Late night TV legend David Letterman signed off for the final time this week, wrapping a career that spanned two networks, 33 years and 6,028 shows. But between strapping cameras to monkeys, dropping random objects off tall buildings and discovering the next Stupid Pet Trick, one classic bit that stood the test of time was his iconic Top 10 List.
Besides becoming a predictable yet endlessly varied formula for nightly comedy (just pick a subject and run with it), Dave’s Top 10 List was also a historical benchmark of sorts. From baseball jokes about Pete Rose in 1990 to election cracks in 2000, major events in the life of the nation usually inspired their fair share of Top 10 Lists.
The genius of the bit was its simplicity and flexibility — anybody could appear on the show and read the list, no extra props were required and the audience always knew when the final punchline was about to drop.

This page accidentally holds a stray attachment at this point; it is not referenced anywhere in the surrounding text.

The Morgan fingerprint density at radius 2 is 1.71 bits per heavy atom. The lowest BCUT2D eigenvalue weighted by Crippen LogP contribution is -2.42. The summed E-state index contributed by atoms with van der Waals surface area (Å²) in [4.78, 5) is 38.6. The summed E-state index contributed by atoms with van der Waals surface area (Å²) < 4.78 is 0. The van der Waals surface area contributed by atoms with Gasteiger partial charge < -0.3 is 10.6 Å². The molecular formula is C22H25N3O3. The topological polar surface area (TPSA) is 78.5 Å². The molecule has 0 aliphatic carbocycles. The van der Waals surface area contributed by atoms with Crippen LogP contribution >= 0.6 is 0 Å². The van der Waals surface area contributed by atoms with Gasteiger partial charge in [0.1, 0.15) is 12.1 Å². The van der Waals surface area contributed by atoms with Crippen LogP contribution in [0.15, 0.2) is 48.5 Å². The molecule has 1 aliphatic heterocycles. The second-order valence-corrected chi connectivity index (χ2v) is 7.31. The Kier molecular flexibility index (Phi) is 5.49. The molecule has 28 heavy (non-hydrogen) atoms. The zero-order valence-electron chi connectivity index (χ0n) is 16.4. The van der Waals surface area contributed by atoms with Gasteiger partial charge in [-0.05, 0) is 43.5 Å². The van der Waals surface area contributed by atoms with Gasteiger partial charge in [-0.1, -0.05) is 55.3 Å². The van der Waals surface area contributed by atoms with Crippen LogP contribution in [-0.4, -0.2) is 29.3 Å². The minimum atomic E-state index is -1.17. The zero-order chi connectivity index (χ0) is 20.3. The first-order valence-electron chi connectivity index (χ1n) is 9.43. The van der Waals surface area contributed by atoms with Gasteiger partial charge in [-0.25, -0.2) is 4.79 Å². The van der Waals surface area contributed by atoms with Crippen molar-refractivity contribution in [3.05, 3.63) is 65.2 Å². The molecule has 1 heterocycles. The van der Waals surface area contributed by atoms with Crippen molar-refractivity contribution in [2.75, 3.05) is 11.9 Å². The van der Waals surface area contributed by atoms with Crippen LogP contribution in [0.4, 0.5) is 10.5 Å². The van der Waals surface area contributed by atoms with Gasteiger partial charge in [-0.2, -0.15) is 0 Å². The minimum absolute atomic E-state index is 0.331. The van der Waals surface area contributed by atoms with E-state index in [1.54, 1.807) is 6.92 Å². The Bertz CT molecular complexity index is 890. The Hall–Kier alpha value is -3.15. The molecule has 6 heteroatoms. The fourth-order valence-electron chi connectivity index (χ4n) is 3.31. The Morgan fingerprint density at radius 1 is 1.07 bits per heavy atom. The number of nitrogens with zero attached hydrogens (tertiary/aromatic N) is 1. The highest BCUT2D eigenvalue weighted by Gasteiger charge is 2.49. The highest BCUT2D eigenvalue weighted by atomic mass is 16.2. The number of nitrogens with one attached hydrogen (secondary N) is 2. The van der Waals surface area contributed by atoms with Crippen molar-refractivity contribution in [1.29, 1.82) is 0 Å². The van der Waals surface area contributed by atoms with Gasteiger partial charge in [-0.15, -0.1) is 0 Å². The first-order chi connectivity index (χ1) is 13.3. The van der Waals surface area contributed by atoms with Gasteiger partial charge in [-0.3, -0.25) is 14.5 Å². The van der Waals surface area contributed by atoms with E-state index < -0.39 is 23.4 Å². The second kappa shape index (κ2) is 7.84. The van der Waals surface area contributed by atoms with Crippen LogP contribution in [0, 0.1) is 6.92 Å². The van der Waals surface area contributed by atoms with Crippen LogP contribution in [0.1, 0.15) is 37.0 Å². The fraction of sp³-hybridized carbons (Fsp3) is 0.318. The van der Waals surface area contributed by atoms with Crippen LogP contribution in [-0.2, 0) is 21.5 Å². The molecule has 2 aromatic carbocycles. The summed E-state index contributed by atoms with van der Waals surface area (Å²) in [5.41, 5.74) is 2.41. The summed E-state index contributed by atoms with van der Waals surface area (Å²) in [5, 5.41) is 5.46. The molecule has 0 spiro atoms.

Truth be told, Dave’s Top 10 Lists had all the hallmarks of effective communication: straightforward, concise, organized with a clear purpose — and all building toward a tight conclusion. As an increasingly chaotic media landscape competes for our attention, it’s the direct, honest messages that cut through the noise and hold our focus in the end.
Plus, who could deny this gem?
Top 10 Calls Received By The Oreo Hotline (2003)
#8: “Will you walk me through how to eat these things one more time?”